The title to Eriq Gardner’s article states its content efficiently: New Litigation Campaign Quietly Downloads Tens of Thousands of Movie Downloaders. The U.S. Copyright Group–“a company owned by intellectual property lawyers that has one singular mission and focus: to stop movie copyright infringement and make illegal downloaders pay damages for the content they have stolen”–, using “a new proprietary technology by German-based Guardaley IT that allows for real-time monitoring of movie downloads on torrents,” has filed five lawsuits against a total of 20,000 [20,ooo !!!] individuals in federal court in Washington, D.C. The Group is planning to file another suit targeting 30,000 individual downloaders. Gardner’s article reports that some of the suits have settled, but the U.S. Copyright Group does not appear to be aiming for the $3-$5k settlements typical to RIAA file-sharing lawsuits. Said the Group’s Jeffrey Weaver “”We’re creating a revenue stream and monetizing the equivalent of an alternative distribution channel.”
Last year Comcast slowed BitTorrent traffic on its network because, it said, BitTorrent file transfers consumed inordinate bandwidth. Advocacy groups Free Press and Public Knowledge complained about the practice to the F.C.C., presenting one of the first legal challenges to violation of the principals of net neutrality, the concept that all Internet traffic should be treated the same. Net neutrality is a core value embodied in the original architecture of the Internet, and its preservation is considered by many to be essential to maintaining the Internet’s vitality. On Friday the F.C.C. ruled 3-2 against Comcast and ordered it to cease blocking BitTorrent traffic by the end of the year. F.C.C. Commissioner Kevin Martin said after the ruling ““We are preserving the open character of the Internet. . . We are saying that network operators can’t block people from getting access to any content and any applications.” Saul Hansell reported in the New York Times the dissent, among other things, argued “that Comcast’s systems were a legitimate method of managing the capacity of the network and not an attempt to disadvantage rivals.” Comcast is expected to appeal the ruling, which may spur Congress to enact legislation protecting net neutrality. Hansell reports that “[c]uriously, representatives from other telecommunications companies praised the decision, even though they objected to the commission meddling in how they manage their networks. They said they would prefer such rulings to legislation from Congress . . .” because legislation would likely provide the telecoms with little wriggle room. The F.C.C. decision, on the other hand, deals only with Comcast’s specific BitTorrent blocking and does not establish broad precedent.
A student sent this post from TorrentFreak–love those web names–about BitTorrent tracker PirateBay. The post lauds PirateBay for passing 12 million users, noting that seeders now outnumber leechers, and broadcasts PirateBay’s goal to achieve 20 million users soon. The glimpse into pirate culture afforded by the comments is worth a look, if you care to understand its stubborn, undiminished appeal. It’s about free music/movies/TV shows, yes, but it is also about being part of a community. A community that will coalesce and reform around a new sharing site/protocol/service when PirateBay is hobbled.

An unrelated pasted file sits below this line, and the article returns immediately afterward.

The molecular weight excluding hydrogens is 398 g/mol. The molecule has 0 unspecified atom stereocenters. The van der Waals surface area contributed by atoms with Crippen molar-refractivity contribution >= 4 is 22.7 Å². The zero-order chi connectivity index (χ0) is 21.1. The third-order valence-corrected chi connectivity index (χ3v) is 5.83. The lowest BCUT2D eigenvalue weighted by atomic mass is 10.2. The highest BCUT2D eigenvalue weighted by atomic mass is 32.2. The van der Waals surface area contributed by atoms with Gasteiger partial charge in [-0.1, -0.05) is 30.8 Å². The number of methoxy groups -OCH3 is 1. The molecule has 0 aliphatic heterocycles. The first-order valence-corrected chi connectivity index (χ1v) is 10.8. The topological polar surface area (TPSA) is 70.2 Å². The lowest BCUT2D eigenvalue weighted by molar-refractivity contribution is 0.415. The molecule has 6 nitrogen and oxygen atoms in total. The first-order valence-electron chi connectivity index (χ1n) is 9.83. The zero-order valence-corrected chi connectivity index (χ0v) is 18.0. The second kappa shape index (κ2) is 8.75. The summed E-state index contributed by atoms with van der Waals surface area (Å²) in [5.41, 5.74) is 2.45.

Members-only music-sharing site OiNK was shut down yesterday by British and Dutch police as part of an Interpol investigation. Police arrested a 24 year old man from Middlesborough, England, raided the man’s employer and home of the man’s father, and seized OiNK’s servers in Amsterdam. OiNK, a BitTorrent tracker, “hosted hundreds and thousands of torrents with over a million peers” and was a popular source for leaked pre-release albums. It’s invitation-only membership policy gave OiNK cachet and, ostensibly, greater security from music industry attack. No more. I’m curious to know more about how Interpol built its case.
. . . One giant leap for the mainstream media. The headline of Steven Schwankert’s terse article on InfoWorld.com (29-Nov-06) says it all: BitTorrent makes deals with major studios. 20th Century Fox, Kadokawa Pictures USA, MTV Networks, Lionsgate Entertainment, and Starz Media have entered into licensing agreements to rent or sell movies and television shows on the BitTorrent website.
Five months in prison for copyright infringement. That–plus five months’ home detention, three years’ probation, and a $3,000 fine–is Grant T. Stanley’s punishment for his network-administration role in the Elite Torrents file-sharing service. Operation D-Elite, a federal law enforcement initiative, snared Stanley and two others in May 2005; Stanley pled guilty to these copyright charges last week. The Elite Torrents network (in the words of the U.S. Department of Justice Press Release announcing Operation D-Elite) “attracted more than 133,000 members and, [over] four months, allegedly facilitated the illegal distribution of more than 17,800 titles – including movies and software – which were downloaded 2.1 million times.” The Tech Report, which picked up the story last Friday, contains comments on Stanley’s sentence. (Source: The Associated Press, Peer-to-Peer Charges Net Prison Term, Excite News, The Washington Post, 27-Oct-06)